Saturday, November 2, 2013

A Bang and/or a Whimper

Another PBR season has come to a close, and boy, as you can probably imagine, do I have something to say about it.  But before we get into any banging or whimpering, let's start off with a hearty congratulations to J.B. Mauney, who staged what was, if not the most amazing comeback "in sports history" (seriously, Craig, histrionic much?), certainly an extremely impressive run.  He's a very talented rider and it all finally came together for him this year.  And also congratulations to Joao Ricardo Vieira for a stunning debut year that netted him the Rookie of the Year award, and of course to the very deserving Bushwacker for Bull of the Year and Jeff Robinson for Stock Contractor of the Year.

But-- and you knew there was going to be a but-- I have some real issues with the way the Finals played out and the aftermath.  While it couldn't have been clearer that the PBR would love J.B. Mauney winning this 20th anniversary year (or any year), the issues had little to do with him.  He was doing his job, which was riding bulls.  Whether you agree with the scoring at the event or not (and I'm not sure each of J.B. Mauney's rides was truly 88.75 or better), he doesn't control the scoring, and in the end, it probably didn't matter. (I will leave the analysis of Silvano Alves' turned down re-rides to someone better at math than I.)  Where the true problem comes in is the extremely ugly undertone to much of the commentary surrounding the Finals and many fan reactions, and it all makes me very uncomfortable.

It doesn't help that the PBR feels the need to put country flags next to the names in the rankings on the TV broadcast -- a sea of Brazilian flags with a lonely American flag here and there, a buoy of hope is what the commentators seem to imply.  But why? This isn't the Olympics; it's man versus bull, not country versus country.  But you wouldn't know it from some of the commentary, which went on about the possibility of draping the American flag over the winner and fed all sorts of 'us versus them' fantasies.  It also doesn't help that the commentators tend to say "the Brazilian" this and "the Brazilian that," as if that is the first name of all the Brazilians in the PBR.  And there was even a moment where they were saying something about how the crowd was on their feet, screaming for J.B. Mauney, but silent for Silvano Alves.  If that is indeed true, how tacky, but did it need to be said, and with such breathless wonder?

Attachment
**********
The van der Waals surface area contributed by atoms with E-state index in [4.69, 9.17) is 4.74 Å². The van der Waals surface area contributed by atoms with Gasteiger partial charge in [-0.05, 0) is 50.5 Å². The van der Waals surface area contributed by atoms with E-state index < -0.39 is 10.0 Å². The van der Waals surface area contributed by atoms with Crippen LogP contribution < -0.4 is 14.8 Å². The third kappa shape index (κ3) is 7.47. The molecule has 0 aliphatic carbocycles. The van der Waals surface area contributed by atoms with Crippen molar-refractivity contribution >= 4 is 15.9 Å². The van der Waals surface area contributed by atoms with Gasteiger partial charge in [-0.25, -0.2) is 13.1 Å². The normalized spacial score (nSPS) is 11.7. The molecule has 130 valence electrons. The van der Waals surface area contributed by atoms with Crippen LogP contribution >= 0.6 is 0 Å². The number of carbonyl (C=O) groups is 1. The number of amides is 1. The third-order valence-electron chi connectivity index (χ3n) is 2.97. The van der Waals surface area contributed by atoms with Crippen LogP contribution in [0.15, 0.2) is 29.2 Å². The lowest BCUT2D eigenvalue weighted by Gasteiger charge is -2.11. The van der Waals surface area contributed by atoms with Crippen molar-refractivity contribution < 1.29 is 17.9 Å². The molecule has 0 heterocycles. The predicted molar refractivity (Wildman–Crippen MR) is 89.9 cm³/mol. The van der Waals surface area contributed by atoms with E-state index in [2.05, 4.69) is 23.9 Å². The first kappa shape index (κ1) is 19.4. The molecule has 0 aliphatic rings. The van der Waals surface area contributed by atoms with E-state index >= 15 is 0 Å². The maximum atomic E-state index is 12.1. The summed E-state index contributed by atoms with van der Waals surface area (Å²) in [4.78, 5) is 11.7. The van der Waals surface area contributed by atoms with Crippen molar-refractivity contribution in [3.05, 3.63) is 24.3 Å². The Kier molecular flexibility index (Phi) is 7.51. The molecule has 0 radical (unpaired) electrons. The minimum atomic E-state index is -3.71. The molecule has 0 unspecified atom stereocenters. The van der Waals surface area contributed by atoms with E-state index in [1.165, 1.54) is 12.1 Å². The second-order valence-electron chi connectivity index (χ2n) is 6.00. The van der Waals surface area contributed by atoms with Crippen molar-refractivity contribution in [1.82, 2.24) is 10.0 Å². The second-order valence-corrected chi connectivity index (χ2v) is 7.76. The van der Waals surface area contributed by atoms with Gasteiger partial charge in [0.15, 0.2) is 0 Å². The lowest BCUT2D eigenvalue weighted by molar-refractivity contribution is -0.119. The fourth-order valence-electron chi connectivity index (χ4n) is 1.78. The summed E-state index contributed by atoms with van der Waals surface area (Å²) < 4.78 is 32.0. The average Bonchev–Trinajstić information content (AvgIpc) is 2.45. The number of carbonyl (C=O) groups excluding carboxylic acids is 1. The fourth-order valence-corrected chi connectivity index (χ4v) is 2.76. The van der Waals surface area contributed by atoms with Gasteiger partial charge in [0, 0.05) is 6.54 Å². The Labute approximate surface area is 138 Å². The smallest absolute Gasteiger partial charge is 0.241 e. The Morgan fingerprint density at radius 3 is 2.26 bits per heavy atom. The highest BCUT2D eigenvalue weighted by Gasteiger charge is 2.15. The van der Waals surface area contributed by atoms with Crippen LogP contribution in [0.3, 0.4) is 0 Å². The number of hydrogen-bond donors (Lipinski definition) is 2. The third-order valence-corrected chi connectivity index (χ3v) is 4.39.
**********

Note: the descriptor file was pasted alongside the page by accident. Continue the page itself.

But most of all, what bothered me was the fan comments.  It's as if  all the machismo of the "American Cowboy Way," all the hopes and dreams of some commentators and many American fans, was placed upon J.B. Mauney, and his winning would validate all the repressed (well, and expressed) white male angst that a cautious guy from Brazil who plays the odds came up here and trounced the competition twice in a row.  Throughout the run up to the Finals and after the conclusion, Twitter, Facebook, and I'm sure elsewhere blew up with people going on and on about how J.B. is a "true cowboy" who takes on the best bulls, unlike that coward Silvano, and no Brazilians ever choose the tough bulls, and all that other crap we've heard before, but now with a note of hysteric triumph that their guy won, and won their way.  The right way.  The American way.

Let's ignore Valdiron  de Oliviera choosing Bushwacker in ABQ, and Joao Ricardo Vieira seeming pretty adamant he can ride anything, Guilherme Marchi's hot streak, and any other inconvenient facts here and and focus on the sentiment -- that even though the PBR has set up a game with a variety of ways to play it, and Silvano's way worked twice in a row and almost worked a third, the only legit way to win is apparently to win the way some American fans want you to win.  Not to mention, be an American.

I'm not even going to get into some of the blatantly racist things I have seen on the internet, because I don't see any value in giving those people any of my time.  But this creeping ugliness is really disturbing.  No one has to like Silvano Alves (although hopefully people can acknowledge that he was a class act about his loss).  No one has to like his strategy (and to be honest, I was baffled by it sometimes).  Everyone is free to prefer whatever riders they want.  I'd agree that if all of the PBR was full of riders with Silvano's strategy, it wouldn't be very exciting.